Patrick Witte, Marlies Meijer, Peter Pelzer, Iris Veenvliet, Lieke Vermeulen
ESSAY SERIES TRANSITIONS IN PLANNING
– CHALLENGES OF THE 21TH CENTURY FOR DUTCH SPATIAL PLANNING
Without vision no transition: exploring the potential of planning design studios
>> Representations of the future – plans, visions, scenarios – guide us in taking complex decisions in the present. In our current day and age, we face multiple societal challenges, for example, climate, ecology, and social exclusion. This makes long-term thinking more relevant than ever. However, this core idea of spatial planning as a future-oriented discipline seems to have been eroding over the years. We teach our students to critically assess what is and not so much what could be or should be. The educational format of planning design studios trains long-term thinking and students' imaginative capabilities in an experiential, real-life setting. In this contribution, we evaluate 25 years of planning studios at Utrecht University.
This essay reviews the history and discusses adaptations in course design and -objectives, student involvement and -experience, and teachers' evaluations over the years. We position these empirical impressions against a brief comparison of the 'Utrecht model' with studio exercises at planning schools of other Dutch universities. We discuss whether planning studios as a form of real-life, experiential learning still succeed in triggering the long-term thinking abilities of students. We scrutinize to what extent students are still capable of thinking so far ahead and summarize both the bottlenecks and enablers for an educational environment in which long-term thinking can flourish. We suggest that the biggest challenge to fostering long-term thinking is not so much the potential of studios but rather their decreasing importance as an integrative course in the curriculum design, which may limit the efficiency of training the futures literacy of planning students.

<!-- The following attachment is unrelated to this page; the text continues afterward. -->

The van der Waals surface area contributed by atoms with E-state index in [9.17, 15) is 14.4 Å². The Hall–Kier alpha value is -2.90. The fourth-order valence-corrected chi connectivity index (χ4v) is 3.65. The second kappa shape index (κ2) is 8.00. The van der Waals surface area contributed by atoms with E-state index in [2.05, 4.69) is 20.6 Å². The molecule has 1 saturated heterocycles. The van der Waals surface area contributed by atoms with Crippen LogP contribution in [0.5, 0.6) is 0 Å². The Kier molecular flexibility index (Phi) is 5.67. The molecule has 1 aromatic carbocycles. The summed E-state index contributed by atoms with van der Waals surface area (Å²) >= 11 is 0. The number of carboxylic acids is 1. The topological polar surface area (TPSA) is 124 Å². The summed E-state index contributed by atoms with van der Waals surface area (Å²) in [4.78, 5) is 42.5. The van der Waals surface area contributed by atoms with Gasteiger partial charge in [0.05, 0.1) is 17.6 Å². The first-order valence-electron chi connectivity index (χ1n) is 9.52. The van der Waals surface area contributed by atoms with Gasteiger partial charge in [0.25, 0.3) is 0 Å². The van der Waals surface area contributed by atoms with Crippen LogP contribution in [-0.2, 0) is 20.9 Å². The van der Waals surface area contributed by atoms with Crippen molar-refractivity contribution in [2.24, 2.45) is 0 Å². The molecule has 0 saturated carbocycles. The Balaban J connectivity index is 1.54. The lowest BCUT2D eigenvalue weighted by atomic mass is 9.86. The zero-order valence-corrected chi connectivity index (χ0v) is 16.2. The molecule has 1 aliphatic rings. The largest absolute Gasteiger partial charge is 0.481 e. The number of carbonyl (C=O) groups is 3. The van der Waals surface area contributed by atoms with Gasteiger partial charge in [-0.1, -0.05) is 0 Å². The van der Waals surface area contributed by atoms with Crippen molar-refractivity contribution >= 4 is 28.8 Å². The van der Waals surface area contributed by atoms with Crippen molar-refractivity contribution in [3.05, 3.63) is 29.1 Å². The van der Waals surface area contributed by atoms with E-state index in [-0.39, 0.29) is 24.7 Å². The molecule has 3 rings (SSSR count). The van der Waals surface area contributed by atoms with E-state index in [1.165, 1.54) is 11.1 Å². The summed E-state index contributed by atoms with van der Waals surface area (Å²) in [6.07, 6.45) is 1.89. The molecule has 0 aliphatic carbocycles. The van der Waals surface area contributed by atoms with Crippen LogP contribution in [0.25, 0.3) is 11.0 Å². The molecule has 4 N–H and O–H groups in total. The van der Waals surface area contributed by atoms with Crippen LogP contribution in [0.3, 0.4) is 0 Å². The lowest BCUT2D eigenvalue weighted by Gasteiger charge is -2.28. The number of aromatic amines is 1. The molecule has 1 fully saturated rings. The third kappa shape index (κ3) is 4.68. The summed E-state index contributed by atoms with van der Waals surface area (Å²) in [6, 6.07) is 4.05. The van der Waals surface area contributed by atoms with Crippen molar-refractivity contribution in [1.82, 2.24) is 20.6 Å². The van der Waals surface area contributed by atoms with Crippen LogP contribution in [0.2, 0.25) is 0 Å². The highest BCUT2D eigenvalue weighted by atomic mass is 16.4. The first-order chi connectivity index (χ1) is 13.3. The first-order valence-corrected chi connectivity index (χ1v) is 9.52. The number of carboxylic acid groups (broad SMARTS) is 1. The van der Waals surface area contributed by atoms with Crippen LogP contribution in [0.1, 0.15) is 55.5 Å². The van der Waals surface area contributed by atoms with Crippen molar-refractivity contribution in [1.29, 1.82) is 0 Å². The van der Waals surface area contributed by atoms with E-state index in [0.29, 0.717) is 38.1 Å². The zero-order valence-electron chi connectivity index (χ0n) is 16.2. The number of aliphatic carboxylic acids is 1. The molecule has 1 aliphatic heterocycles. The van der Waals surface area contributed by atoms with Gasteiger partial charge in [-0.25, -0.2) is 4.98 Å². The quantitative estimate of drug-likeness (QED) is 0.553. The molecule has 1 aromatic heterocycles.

Key words: long-term thinking, futuring, planning studio, real-life teaching, experiential learning
About the authors
Patrick Witte, Associate Professor in Spatial Planning, Utrecht University, Utrecht, the Netherlands
Marlies Meijer, Assistant Professor in Spatial Planning, Wageningen University and Research, Wageningen, the Netherlands
Peter Pelzer, Assistant Professor in Spatial Planning, Utrecht University, Utrecht, the Netherlands
Iris Veenvliet, Honours Bachelor student Human Geography and Planning, Utrecht University, Utrecht, the Netherlands
Lieke Vermeulen, Honours Bachelor student Human Geography and Planning, Utrecht University, Utrecht, the Netherlands